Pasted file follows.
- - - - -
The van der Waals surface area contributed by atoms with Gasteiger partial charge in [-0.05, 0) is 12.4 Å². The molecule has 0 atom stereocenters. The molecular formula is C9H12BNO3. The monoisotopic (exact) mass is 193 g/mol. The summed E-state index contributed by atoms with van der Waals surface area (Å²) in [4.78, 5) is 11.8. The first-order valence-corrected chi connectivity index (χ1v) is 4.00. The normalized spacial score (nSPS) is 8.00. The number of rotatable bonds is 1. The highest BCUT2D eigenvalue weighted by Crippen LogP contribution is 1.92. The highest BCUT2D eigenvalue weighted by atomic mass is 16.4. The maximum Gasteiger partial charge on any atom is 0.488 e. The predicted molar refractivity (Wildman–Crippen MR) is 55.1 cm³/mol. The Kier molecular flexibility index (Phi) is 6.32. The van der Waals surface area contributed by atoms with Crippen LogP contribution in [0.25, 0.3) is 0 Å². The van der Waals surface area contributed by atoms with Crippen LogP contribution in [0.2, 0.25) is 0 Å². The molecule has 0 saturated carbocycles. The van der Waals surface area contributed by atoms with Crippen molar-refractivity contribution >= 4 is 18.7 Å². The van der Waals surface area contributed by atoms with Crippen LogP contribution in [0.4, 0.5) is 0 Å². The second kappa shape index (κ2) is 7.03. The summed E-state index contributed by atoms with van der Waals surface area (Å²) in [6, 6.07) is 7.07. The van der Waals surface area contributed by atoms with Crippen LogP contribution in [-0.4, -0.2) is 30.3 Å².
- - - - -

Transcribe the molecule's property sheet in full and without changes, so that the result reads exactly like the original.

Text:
The van der Waals surface area contributed by atoms with Gasteiger partial charge in [-0.05, 0) is 12.4 Å². The molecule has 0 atom stereocenters. The molecular formula is C9H12BNO3. The monoisotopic (exact) mass is 193 g/mol. The summed E-state index contributed by atoms with van der Waals surface area (Å²) in [4.78, 5) is 11.8. The first-order valence-corrected chi connectivity index (χ1v) is 4.00. The normalized spacial score (nSPS) is 8.00. The number of rotatable bonds is 1. The highest BCUT2D eigenvalue weighted by Crippen LogP contribution is 1.92. The highest BCUT2D eigenvalue weighted by atomic mass is 16.4. The maximum Gasteiger partial charge on any atom is 0.488 e. The predicted molar refractivity (Wildman–Crippen MR) is 55.1 cm³/mol. The Kier molecular flexibility index (Phi) is 6.32. The van der Waals surface area contributed by atoms with Crippen LogP contribution in [0.25, 0.3) is 0 Å². The van der Waals surface area contributed by atoms with Crippen LogP contribution in [0.2, 0.25) is 0 Å². The molecule has 0 saturated carbocycles. The van der Waals surface area contributed by atoms with Crippen molar-refractivity contribution >= 4 is 18.7 Å². The van der Waals surface area contributed by atoms with Crippen LogP contribution in [0.4, 0.5) is 0 Å². The second kappa shape index (κ2) is 7.03. The summed E-state index contributed by atoms with van der Waals surface area (Å²) in [6, 6.07) is 7.07. The van der Waals surface area contributed by atoms with Crippen LogP contribution in [-0.4, -0.2) is 30.3 Å².